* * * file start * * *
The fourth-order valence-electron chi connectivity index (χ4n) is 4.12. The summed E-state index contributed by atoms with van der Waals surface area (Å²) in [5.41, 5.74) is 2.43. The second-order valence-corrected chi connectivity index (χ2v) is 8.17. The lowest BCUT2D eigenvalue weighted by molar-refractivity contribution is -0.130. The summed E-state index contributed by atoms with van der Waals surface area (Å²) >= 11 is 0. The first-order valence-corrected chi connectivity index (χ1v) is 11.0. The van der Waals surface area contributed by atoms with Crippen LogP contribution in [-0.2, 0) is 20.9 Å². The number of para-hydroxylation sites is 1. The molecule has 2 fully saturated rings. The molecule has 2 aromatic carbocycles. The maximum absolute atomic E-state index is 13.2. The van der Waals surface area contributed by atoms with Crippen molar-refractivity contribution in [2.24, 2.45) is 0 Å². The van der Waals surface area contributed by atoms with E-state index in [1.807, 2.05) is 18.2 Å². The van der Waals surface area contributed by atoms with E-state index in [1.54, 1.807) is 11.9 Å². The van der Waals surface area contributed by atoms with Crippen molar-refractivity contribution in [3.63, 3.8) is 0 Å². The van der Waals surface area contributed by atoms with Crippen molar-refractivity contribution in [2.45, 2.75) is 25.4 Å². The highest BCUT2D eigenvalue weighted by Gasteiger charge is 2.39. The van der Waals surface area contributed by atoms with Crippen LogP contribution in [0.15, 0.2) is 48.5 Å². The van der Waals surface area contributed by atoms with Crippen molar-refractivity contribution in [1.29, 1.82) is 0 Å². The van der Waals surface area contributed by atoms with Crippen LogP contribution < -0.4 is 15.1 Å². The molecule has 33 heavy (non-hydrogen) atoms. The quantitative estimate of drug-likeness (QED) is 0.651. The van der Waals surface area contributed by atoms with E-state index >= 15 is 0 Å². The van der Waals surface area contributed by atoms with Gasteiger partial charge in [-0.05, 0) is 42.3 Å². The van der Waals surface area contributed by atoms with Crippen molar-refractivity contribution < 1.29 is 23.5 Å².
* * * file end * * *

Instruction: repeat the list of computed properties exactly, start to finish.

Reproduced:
The fourth-order valence-electron chi connectivity index (χ4n) is 4.12. The summed E-state index contributed by atoms with van der Waals surface area (Å²) in [5.41, 5.74) is 2.43. The second-order valence-corrected chi connectivity index (χ2v) is 8.17. The lowest BCUT2D eigenvalue weighted by molar-refractivity contribution is -0.130. The summed E-state index contributed by atoms with van der Waals surface area (Å²) >= 11 is 0. The first-order valence-corrected chi connectivity index (χ1v) is 11.0. The van der Waals surface area contributed by atoms with Crippen LogP contribution in [-0.2, 0) is 20.9 Å². The number of para-hydroxylation sites is 1. The molecule has 2 fully saturated rings. The molecule has 2 aromatic carbocycles. The maximum absolute atomic E-state index is 13.2. The van der Waals surface area contributed by atoms with Crippen molar-refractivity contribution in [2.24, 2.45) is 0 Å². The van der Waals surface area contributed by atoms with E-state index in [1.807, 2.05) is 18.2 Å². The van der Waals surface area contributed by atoms with E-state index in [1.54, 1.807) is 11.9 Å². The van der Waals surface area contributed by atoms with Crippen molar-refractivity contribution in [3.63, 3.8) is 0 Å². The van der Waals surface area contributed by atoms with Crippen molar-refractivity contribution in [2.45, 2.75) is 25.4 Å². The highest BCUT2D eigenvalue weighted by Gasteiger charge is 2.39. The van der Waals surface area contributed by atoms with Crippen LogP contribution in [0.15, 0.2) is 48.5 Å². The van der Waals surface area contributed by atoms with Crippen molar-refractivity contribution in [1.29, 1.82) is 0 Å². The van der Waals surface area contributed by atoms with Crippen LogP contribution < -0.4 is 15.1 Å². The molecule has 33 heavy (non-hydrogen) atoms. The quantitative estimate of drug-likeness (QED) is 0.651. The van der Waals surface area contributed by atoms with E-state index >= 15 is 0 Å². The van der Waals surface area contributed by atoms with Gasteiger partial charge in [-0.05, 0) is 42.3 Å². The van der Waals surface area contributed by atoms with Crippen molar-refractivity contribution < 1.29 is 23.5 Å².